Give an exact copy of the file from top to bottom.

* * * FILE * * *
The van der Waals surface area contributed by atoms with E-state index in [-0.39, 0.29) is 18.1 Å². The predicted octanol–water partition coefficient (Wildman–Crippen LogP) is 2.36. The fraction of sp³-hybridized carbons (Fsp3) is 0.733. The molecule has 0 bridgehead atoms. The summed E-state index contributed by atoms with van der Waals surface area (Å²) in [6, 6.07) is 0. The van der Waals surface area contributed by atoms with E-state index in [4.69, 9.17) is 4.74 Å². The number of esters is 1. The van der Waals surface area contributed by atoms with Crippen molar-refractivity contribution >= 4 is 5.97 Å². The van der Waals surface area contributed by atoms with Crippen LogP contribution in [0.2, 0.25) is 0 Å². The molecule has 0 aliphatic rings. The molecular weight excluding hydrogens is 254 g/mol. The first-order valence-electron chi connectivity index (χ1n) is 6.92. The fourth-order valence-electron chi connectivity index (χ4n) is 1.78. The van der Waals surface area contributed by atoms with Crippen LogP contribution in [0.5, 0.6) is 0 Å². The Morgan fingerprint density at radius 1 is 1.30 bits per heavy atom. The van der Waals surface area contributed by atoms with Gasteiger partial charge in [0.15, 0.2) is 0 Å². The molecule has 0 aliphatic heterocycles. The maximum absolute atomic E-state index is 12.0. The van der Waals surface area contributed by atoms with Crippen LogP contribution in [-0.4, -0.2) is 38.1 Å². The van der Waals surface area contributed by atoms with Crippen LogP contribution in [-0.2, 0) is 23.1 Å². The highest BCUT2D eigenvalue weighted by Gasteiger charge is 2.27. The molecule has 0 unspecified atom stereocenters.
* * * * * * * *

The van der Waals surface area contributed by atoms with E-state index in [-0.39, 0.29) is 18.1 Å². The predicted octanol–water partition coefficient (Wildman–Crippen LogP) is 2.36. The fraction of sp³-hybridized carbons (Fsp3) is 0.733. The molecule has 0 bridgehead atoms. The summed E-state index contributed by atoms with van der Waals surface area (Å²) in [6, 6.07) is 0. The van der Waals surface area contributed by atoms with E-state index in [4.69, 9.17) is 4.74 Å². The number of esters is 1. The van der Waals surface area contributed by atoms with Crippen molar-refractivity contribution >= 4 is 5.97 Å². The van der Waals surface area contributed by atoms with Crippen LogP contribution in [0.2, 0.25) is 0 Å². The molecule has 0 aliphatic rings. The molecular weight excluding hydrogens is 254 g/mol. The first-order valence-electron chi connectivity index (χ1n) is 6.92. The fourth-order valence-electron chi connectivity index (χ4n) is 1.78. The van der Waals surface area contributed by atoms with Crippen LogP contribution in [0.5, 0.6) is 0 Å². The Morgan fingerprint density at radius 1 is 1.30 bits per heavy atom. The van der Waals surface area contributed by atoms with Gasteiger partial charge in [0.15, 0.2) is 0 Å². The molecule has 0 aliphatic heterocycles. The maximum absolute atomic E-state index is 12.0. The van der Waals surface area contributed by atoms with Crippen LogP contribution in [-0.4, -0.2) is 38.1 Å². The van der Waals surface area contributed by atoms with Crippen LogP contribution in [-0.2, 0) is 23.1 Å². The highest BCUT2D eigenvalue weighted by Gasteiger charge is 2.27. The molecule has 0 unspecified atom stereocenters.